Enterprise payment platform Tribal Credit has partnered with Latin American crypto exchange Bitso and the Stellar Development Foundation to create a new cross-border payment service for businesses, opening the door to broader use cases for blockchain technology in the region.The new service, which is geared towards small- and medium-sized enterprises, enables companies in Mexico to pay for goods and services in their native peso currency and have their counterparts in the United States receive the payments in dollars. The service will rely on the Stellar blockchain, a decentralized open-source payment network specializing in cross-currency transactions. Tribal Credit’s cross-border payment system will be facilitated by Bitso, a multi-billion-dollar crypto exchange that will enable merchants to convert pesos to Stellar’s USDC stablecoin. Bitso was a key partner in the rollout of El Salvador’s state-issued Bitcoin (BTC) wallet Chivo. El Salvador’s Bitcoin journey is forging on. The central bank of El Salvador has published draft regulations on how banks should handle BTC. https://t.co/GFiN0m0cEX— Cointelegraph (@Cointelegraph) August 19, 2021The Stellar Development Foundation, or SDF, is a non-profit organization supporting the growth and adoption of the Stellar blockchain. Stellar’s native XLM cryptocurrency has been a mainstay in the digital asset market over the past four years and currently ranks 26th by total market capitalization. (Interestingly, two members of SDF were inducted into the Cointelegraph Top 100 for 2021.)ICYMI: SDF had not just one but TWO of our leaders on @cointelegraph’s top 100 people in blockchain in 2021: @denelledixon and @jedmccaleb. Check them out at #31 and #58!https://t.co/sVTuKZ6SP7— Stellar (@StellarOrg) February 13, 2021

When asked about why Tribal Credit selected Stellar for its cross-border payment service, chief research scientist Ehab Zaghloul told Cointelegraph that the protocol aligns with Tribal’s mission to “promote financial inclusion and democratize access to financial services.” Stellar is also “fast and charges nearly nothing for transactions, making it far more affordable and efficient than its competitors,” he said in a written statement. Fast and efficient cross-border payments are one of the most promising use cases of blockchain technology in an age where traditional wire transfers remain cumbersome, expensive and slow. As Cointelegraph reported, credit card giant Visa acquired cross-border payment fintech Currencycloud in July for an undisclosed amount. The acquisition is intended to help Visa improve its foreign exchange business.Related: B2B firms want cross-border payments but skeptical of crypto: SurveyTribal Credit has identified Latin America as one of the world’s fastest-growing markets for cross-border transactions involving businesses. Led by Mexico, the region represents a $175 billion market opportunity that could be ripe for disruption by companies willing to experiment with blockchain technology. “Economic conditions in Latin America certainly do make the region receptive to crypto payment services,” Tribal Credit’s chief strategy officer Mohamed Elkasstawi told Cointelegraph in a written statement. “Crypto and stablecoins serve as a hedge against inflation and currency devaluation not just in Latin America, but in many other countries as well.” Elkasstawi also credited widespread adoption of smartphones for crypto’s growing mainstream appeal in the region:”It’s also worth considering that everyone with a smartphone can transact in crypto, so in a region where not everyone lives a reasonable distance from traditional financial institutions, cryptocurrencies provide a useful supplementary financial service for many individuals across Latin America.”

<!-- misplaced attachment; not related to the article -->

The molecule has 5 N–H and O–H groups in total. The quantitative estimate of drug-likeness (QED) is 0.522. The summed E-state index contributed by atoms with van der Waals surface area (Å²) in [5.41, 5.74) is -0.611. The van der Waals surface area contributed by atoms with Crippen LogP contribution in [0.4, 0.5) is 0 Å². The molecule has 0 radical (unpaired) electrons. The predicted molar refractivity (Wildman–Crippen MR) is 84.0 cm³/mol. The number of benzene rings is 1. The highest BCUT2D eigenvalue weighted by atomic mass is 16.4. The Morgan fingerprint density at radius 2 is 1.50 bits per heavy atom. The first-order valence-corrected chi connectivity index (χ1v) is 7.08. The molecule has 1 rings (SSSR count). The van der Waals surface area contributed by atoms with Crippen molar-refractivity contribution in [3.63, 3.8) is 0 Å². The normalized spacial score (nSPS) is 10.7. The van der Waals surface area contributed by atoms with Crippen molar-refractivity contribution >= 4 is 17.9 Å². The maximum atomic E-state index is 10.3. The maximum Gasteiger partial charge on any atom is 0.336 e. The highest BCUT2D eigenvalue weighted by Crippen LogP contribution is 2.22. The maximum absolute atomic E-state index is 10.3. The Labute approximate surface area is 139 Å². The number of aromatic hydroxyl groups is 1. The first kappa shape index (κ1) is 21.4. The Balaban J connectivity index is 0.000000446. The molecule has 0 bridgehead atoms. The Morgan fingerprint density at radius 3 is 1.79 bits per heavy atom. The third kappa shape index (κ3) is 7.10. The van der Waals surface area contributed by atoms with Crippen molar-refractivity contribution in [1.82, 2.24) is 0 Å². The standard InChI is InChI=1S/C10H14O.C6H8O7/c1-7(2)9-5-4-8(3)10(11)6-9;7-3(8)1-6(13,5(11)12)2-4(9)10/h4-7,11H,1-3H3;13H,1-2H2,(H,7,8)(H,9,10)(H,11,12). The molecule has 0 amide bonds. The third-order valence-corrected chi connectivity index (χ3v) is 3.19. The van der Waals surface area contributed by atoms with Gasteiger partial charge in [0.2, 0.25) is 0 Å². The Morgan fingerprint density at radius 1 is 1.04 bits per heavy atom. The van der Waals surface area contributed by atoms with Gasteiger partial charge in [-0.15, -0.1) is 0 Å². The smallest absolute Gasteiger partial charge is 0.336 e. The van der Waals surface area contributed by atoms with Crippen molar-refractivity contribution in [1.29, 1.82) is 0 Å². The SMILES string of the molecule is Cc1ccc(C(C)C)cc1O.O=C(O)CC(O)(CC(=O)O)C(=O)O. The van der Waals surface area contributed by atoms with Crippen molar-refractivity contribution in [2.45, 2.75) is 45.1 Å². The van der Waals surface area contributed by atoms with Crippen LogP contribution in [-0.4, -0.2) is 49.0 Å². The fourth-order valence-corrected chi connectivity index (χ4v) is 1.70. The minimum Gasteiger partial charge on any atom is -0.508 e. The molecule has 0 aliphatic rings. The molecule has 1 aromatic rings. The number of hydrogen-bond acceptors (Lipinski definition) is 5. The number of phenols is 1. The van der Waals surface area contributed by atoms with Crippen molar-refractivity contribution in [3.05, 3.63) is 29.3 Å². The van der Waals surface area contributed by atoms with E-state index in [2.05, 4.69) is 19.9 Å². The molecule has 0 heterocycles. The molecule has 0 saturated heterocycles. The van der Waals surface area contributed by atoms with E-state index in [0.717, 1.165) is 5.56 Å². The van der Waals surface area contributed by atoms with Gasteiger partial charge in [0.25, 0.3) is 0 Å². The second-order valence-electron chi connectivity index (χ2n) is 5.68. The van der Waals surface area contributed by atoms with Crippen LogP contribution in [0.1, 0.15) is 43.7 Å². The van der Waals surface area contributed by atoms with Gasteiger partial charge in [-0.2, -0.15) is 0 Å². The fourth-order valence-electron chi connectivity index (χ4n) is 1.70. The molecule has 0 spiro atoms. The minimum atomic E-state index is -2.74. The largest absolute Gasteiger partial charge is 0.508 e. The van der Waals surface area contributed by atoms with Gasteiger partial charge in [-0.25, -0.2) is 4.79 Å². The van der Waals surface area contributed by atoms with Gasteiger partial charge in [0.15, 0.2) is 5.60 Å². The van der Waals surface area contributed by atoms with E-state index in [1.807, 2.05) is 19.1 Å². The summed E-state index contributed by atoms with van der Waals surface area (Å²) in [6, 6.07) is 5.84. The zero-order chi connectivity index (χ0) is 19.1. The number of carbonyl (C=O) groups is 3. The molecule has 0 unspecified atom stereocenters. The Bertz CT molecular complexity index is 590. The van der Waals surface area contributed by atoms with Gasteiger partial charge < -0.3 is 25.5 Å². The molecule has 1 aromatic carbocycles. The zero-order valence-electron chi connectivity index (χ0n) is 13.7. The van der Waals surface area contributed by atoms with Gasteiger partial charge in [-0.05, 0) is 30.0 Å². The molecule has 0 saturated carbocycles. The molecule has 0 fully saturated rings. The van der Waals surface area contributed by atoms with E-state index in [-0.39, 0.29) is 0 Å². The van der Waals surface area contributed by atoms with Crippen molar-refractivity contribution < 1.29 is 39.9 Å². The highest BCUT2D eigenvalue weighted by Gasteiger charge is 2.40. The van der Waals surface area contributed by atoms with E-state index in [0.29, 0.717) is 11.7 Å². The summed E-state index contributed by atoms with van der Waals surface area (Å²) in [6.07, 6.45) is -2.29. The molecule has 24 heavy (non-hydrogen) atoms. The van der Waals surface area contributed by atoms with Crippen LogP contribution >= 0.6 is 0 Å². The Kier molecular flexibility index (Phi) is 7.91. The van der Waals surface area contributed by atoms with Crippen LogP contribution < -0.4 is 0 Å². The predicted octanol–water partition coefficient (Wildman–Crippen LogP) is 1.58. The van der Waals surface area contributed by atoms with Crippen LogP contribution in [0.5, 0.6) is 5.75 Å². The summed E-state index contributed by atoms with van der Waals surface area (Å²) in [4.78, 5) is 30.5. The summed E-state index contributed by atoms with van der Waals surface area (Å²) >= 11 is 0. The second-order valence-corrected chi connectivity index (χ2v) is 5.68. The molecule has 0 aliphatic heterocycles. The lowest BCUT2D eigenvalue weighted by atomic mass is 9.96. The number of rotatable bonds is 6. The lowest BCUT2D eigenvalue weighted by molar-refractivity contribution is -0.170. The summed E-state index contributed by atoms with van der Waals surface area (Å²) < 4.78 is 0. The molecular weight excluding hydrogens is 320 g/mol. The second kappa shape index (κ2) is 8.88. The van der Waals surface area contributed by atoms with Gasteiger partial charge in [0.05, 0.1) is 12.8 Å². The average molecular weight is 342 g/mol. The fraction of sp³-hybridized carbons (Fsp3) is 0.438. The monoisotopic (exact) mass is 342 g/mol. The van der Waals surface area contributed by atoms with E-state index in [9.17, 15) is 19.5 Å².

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Gemini partners with Colombia's biggest bank for crypto trading

New York-based crypto exchange Gemini has announced that it will be expanding into Latin America through an upcoming partnership with Colombia’s largest bank, Bancolombia. The partnership will take effect Dec. 14, and will permit customers from Bancolombia to trade 4 crypto assets: Bitcoin (BTC), Ether (ETH), Litecoin (LTC), and Bitcoin Cash (BCH).A limited number of users will be able to buy crypto directly from their Bancolombia bank accounts through the Gemini exchange, which will provide crypto-specific infrastructure for exchange and custody of assets. It remains unclear whether the users will be able to withdraw the crypto holdings directly from their accounts. In a Dec. 6 announcement about the partnership, Gemini stated that it “serves as an important step toward the strategic expansion of Gemini’s presence in Latin America.”“We believe that crypto can play an important role in the development of Latin America as interest in blockchain and innovative technologies proliferates throughout the region.”The partnership will run as part of a year-long pilot program run by Colombia’s financial regulator, the Superintendencia Financiera de Colombia (SFC). The regulatory sandbox, “la Arenera” was approved by the Ministry of Finance and Public Credit in September 2020.In January, the SFC announced that it had chosen 9 out of fourteen crypto exchanges that applied for the project including Gemini, Binance, and the Mexican exchange Bitso.Since El Salvador adopted BTC as a legal tender on Sept. 7, Latin America has moved in strides towards mainstream crypto adoption. In Oct., CEO of multicurrency investment platform Uphold JP Thieriot told Cointelegraph that Latin America stands to “benefit the most from crypto.” Gemini currently operates in over 60 countries, including Argentina, Brazil, Chile, El Salvador, Panama, Peru, and Uruguay in Latin America. Related: Blockchain.com acquires SeSocio to cement presence in Latin AmericaBancolombia operates in Colombia, Panama, Guatemala, and El Salvador. According to an internal report from last year, it has 17.8 million users. In March, Colombia’s oldest bank Banco de Bogotá also announced that it would also be piloting crypto services as part of la Arenera. A year prior in March 2020, Cointelegraph reported that Latin America is the region with the third-largest number of crypto users in the world.